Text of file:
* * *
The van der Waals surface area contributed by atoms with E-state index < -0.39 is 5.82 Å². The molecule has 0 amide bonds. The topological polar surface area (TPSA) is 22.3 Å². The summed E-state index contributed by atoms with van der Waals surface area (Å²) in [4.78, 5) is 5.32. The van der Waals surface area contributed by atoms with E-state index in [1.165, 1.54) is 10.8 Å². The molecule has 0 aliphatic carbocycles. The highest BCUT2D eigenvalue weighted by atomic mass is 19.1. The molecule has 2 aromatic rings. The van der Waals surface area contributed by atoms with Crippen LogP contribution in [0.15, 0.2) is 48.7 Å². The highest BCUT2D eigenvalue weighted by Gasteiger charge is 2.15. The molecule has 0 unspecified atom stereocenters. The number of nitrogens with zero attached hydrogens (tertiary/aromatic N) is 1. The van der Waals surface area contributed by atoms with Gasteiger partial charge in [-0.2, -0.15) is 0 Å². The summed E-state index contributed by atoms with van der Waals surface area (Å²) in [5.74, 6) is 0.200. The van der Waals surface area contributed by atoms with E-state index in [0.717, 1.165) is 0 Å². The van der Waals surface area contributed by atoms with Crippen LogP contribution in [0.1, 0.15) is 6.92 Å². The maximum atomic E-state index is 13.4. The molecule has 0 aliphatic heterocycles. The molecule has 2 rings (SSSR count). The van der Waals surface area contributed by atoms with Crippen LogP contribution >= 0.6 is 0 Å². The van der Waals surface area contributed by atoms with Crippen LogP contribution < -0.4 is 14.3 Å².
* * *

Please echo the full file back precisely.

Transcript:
The van der Waals surface area contributed by atoms with E-state index < -0.39 is 5.82 Å². The molecule has 0 amide bonds. The topological polar surface area (TPSA) is 22.3 Å². The summed E-state index contributed by atoms with van der Waals surface area (Å²) in [4.78, 5) is 5.32. The van der Waals surface area contributed by atoms with E-state index in [1.165, 1.54) is 10.8 Å². The molecule has 0 aliphatic carbocycles. The highest BCUT2D eigenvalue weighted by atomic mass is 19.1. The molecule has 2 aromatic rings. The van der Waals surface area contributed by atoms with Crippen LogP contribution in [0.15, 0.2) is 48.7 Å². The highest BCUT2D eigenvalue weighted by Gasteiger charge is 2.15. The molecule has 0 unspecified atom stereocenters. The number of nitrogens with zero attached hydrogens (tertiary/aromatic N) is 1. The van der Waals surface area contributed by atoms with Gasteiger partial charge in [-0.2, -0.15) is 0 Å². The summed E-state index contributed by atoms with van der Waals surface area (Å²) in [5.74, 6) is 0.200. The van der Waals surface area contributed by atoms with E-state index in [0.717, 1.165) is 0 Å². The van der Waals surface area contributed by atoms with Crippen LogP contribution in [0.1, 0.15) is 6.92 Å². The maximum atomic E-state index is 13.4. The molecule has 0 aliphatic heterocycles. The molecule has 2 rings (SSSR count). The van der Waals surface area contributed by atoms with Crippen LogP contribution >= 0.6 is 0 Å². The van der Waals surface area contributed by atoms with Crippen LogP contribution < -0.4 is 14.3 Å².